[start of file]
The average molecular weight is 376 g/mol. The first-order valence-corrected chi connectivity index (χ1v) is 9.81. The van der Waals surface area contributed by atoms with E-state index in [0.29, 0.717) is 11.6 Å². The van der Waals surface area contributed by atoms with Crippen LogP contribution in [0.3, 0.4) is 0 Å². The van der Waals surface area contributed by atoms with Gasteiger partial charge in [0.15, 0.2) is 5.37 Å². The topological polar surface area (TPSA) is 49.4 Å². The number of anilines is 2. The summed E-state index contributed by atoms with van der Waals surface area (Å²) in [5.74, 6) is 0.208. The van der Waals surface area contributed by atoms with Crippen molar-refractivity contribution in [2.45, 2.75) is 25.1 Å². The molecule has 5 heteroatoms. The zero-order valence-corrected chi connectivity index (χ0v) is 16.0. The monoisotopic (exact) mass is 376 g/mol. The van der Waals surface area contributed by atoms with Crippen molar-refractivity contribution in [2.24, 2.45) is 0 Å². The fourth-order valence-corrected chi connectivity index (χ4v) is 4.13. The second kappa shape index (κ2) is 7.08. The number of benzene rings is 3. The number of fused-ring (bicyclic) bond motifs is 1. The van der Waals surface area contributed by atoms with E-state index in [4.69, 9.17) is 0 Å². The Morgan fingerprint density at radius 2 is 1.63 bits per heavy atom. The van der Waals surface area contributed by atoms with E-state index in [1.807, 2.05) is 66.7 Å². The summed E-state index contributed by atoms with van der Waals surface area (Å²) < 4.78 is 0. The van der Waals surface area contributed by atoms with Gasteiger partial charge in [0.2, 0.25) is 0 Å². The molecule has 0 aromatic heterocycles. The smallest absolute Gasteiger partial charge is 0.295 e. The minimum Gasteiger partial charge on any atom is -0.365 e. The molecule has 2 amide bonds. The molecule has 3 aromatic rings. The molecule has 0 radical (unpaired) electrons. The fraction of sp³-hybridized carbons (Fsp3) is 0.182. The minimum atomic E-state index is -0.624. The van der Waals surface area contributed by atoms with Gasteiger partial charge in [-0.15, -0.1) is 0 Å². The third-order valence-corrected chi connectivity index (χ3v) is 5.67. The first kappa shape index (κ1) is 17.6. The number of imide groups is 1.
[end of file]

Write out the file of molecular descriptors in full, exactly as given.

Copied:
The average molecular weight is 376 g/mol. The first-order valence-corrected chi connectivity index (χ1v) is 9.81. The van der Waals surface area contributed by atoms with E-state index in [0.29, 0.717) is 11.6 Å². The van der Waals surface area contributed by atoms with Crippen LogP contribution in [0.3, 0.4) is 0 Å². The van der Waals surface area contributed by atoms with Gasteiger partial charge in [0.15, 0.2) is 5.37 Å². The topological polar surface area (TPSA) is 49.4 Å². The number of anilines is 2. The summed E-state index contributed by atoms with van der Waals surface area (Å²) in [5.74, 6) is 0.208. The van der Waals surface area contributed by atoms with Crippen molar-refractivity contribution in [2.45, 2.75) is 25.1 Å². The molecule has 5 heteroatoms. The zero-order valence-corrected chi connectivity index (χ0v) is 16.0. The monoisotopic (exact) mass is 376 g/mol. The van der Waals surface area contributed by atoms with Crippen molar-refractivity contribution in [2.24, 2.45) is 0 Å². The fourth-order valence-corrected chi connectivity index (χ4v) is 4.13. The second kappa shape index (κ2) is 7.08. The number of benzene rings is 3. The number of fused-ring (bicyclic) bond motifs is 1. The van der Waals surface area contributed by atoms with E-state index in [4.69, 9.17) is 0 Å². The Morgan fingerprint density at radius 2 is 1.63 bits per heavy atom. The van der Waals surface area contributed by atoms with E-state index in [1.807, 2.05) is 66.7 Å². The summed E-state index contributed by atoms with van der Waals surface area (Å²) < 4.78 is 0. The van der Waals surface area contributed by atoms with Gasteiger partial charge in [0.2, 0.25) is 0 Å². The molecule has 0 aromatic heterocycles. The smallest absolute Gasteiger partial charge is 0.295 e. The minimum Gasteiger partial charge on any atom is -0.365 e. The molecule has 2 amide bonds. The molecule has 3 aromatic rings. The molecule has 0 radical (unpaired) electrons. The fraction of sp³-hybridized carbons (Fsp3) is 0.182. The minimum atomic E-state index is -0.624. The van der Waals surface area contributed by atoms with Gasteiger partial charge in [-0.15, -0.1) is 0 Å². The third-order valence-corrected chi connectivity index (χ3v) is 5.67. The first kappa shape index (κ1) is 17.6. The number of imide groups is 1.